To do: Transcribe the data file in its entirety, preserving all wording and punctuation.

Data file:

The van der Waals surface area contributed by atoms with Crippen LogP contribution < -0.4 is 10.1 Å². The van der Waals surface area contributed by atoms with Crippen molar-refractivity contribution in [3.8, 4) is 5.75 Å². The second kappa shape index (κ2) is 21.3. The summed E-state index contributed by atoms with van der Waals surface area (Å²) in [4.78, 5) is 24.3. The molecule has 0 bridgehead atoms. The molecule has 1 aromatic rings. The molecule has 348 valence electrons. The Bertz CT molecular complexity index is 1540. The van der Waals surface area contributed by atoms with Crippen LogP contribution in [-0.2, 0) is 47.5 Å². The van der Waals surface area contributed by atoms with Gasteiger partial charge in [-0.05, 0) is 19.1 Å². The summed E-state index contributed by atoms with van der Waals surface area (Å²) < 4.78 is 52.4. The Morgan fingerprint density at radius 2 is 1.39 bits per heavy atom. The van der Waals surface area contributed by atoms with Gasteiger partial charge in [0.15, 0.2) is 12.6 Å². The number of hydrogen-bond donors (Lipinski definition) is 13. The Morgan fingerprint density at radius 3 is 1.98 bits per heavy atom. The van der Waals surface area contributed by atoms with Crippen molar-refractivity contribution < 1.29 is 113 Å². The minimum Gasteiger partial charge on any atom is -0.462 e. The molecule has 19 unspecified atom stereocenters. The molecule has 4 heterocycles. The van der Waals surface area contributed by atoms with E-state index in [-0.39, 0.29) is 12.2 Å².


The van der Waals surface area contributed by atoms with Crippen LogP contribution < -0.4 is 10.1 Å². The van der Waals surface area contributed by atoms with Crippen molar-refractivity contribution in [3.8, 4) is 5.75 Å². The second kappa shape index (κ2) is 21.3. The summed E-state index contributed by atoms with van der Waals surface area (Å²) in [4.78, 5) is 24.3. The molecule has 0 bridgehead atoms. The molecule has 1 aromatic rings. The molecule has 348 valence electrons. The Bertz CT molecular complexity index is 1540. The van der Waals surface area contributed by atoms with Crippen LogP contribution in [-0.2, 0) is 47.5 Å². The van der Waals surface area contributed by atoms with Gasteiger partial charge in [-0.05, 0) is 19.1 Å². The summed E-state index contributed by atoms with van der Waals surface area (Å²) < 4.78 is 52.4. The Morgan fingerprint density at radius 2 is 1.39 bits per heavy atom. The van der Waals surface area contributed by atoms with Gasteiger partial charge in [0.15, 0.2) is 12.6 Å². The number of hydrogen-bond donors (Lipinski definition) is 13. The Morgan fingerprint density at radius 3 is 1.98 bits per heavy atom. The van der Waals surface area contributed by atoms with Crippen molar-refractivity contribution < 1.29 is 113 Å². The minimum Gasteiger partial charge on any atom is -0.462 e. The molecule has 19 unspecified atom stereocenters. The molecule has 4 heterocycles. The van der Waals surface area contributed by atoms with E-state index in [-0.39, 0.29) is 12.2 Å².